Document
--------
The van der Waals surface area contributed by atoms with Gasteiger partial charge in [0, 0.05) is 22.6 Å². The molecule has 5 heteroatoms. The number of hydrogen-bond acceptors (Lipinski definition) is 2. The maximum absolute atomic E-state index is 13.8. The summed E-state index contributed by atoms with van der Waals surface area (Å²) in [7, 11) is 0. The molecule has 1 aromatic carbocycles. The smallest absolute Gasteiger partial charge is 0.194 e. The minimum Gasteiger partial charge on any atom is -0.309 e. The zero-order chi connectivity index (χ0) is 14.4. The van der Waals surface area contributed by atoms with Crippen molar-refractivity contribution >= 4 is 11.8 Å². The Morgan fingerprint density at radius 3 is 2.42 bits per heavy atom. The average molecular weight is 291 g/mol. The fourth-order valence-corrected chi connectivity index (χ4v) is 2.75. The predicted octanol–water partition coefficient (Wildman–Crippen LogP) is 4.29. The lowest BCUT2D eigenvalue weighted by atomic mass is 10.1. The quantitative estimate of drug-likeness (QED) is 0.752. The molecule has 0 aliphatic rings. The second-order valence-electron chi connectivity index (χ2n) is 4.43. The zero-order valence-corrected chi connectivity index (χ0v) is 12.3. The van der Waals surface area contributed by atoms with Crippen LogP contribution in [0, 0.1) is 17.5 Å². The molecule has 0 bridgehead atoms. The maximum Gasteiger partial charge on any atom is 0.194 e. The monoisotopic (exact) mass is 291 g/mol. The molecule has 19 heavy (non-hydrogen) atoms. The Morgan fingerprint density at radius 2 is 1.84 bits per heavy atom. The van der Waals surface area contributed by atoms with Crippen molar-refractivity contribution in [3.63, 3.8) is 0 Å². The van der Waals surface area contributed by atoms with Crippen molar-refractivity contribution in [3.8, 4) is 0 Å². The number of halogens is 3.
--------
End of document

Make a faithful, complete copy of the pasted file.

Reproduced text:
The van der Waals surface area contributed by atoms with Gasteiger partial charge in [0, 0.05) is 22.6 Å². The molecule has 5 heteroatoms. The number of hydrogen-bond acceptors (Lipinski definition) is 2. The maximum absolute atomic E-state index is 13.8. The summed E-state index contributed by atoms with van der Waals surface area (Å²) in [7, 11) is 0. The molecule has 1 aromatic carbocycles. The smallest absolute Gasteiger partial charge is 0.194 e. The minimum Gasteiger partial charge on any atom is -0.309 e. The zero-order chi connectivity index (χ0) is 14.4. The van der Waals surface area contributed by atoms with Crippen molar-refractivity contribution >= 4 is 11.8 Å². The Morgan fingerprint density at radius 3 is 2.42 bits per heavy atom. The average molecular weight is 291 g/mol. The fourth-order valence-corrected chi connectivity index (χ4v) is 2.75. The predicted octanol–water partition coefficient (Wildman–Crippen LogP) is 4.29. The lowest BCUT2D eigenvalue weighted by atomic mass is 10.1. The quantitative estimate of drug-likeness (QED) is 0.752. The molecule has 0 aliphatic rings. The second-order valence-electron chi connectivity index (χ2n) is 4.43. The zero-order valence-corrected chi connectivity index (χ0v) is 12.3. The van der Waals surface area contributed by atoms with Crippen LogP contribution in [0, 0.1) is 17.5 Å². The molecule has 0 bridgehead atoms. The maximum Gasteiger partial charge on any atom is 0.194 e. The monoisotopic (exact) mass is 291 g/mol. The molecule has 19 heavy (non-hydrogen) atoms. The Morgan fingerprint density at radius 2 is 1.84 bits per heavy atom. The van der Waals surface area contributed by atoms with Crippen molar-refractivity contribution in [3.63, 3.8) is 0 Å². The van der Waals surface area contributed by atoms with Crippen molar-refractivity contribution in [3.8, 4) is 0 Å². The number of halogens is 3.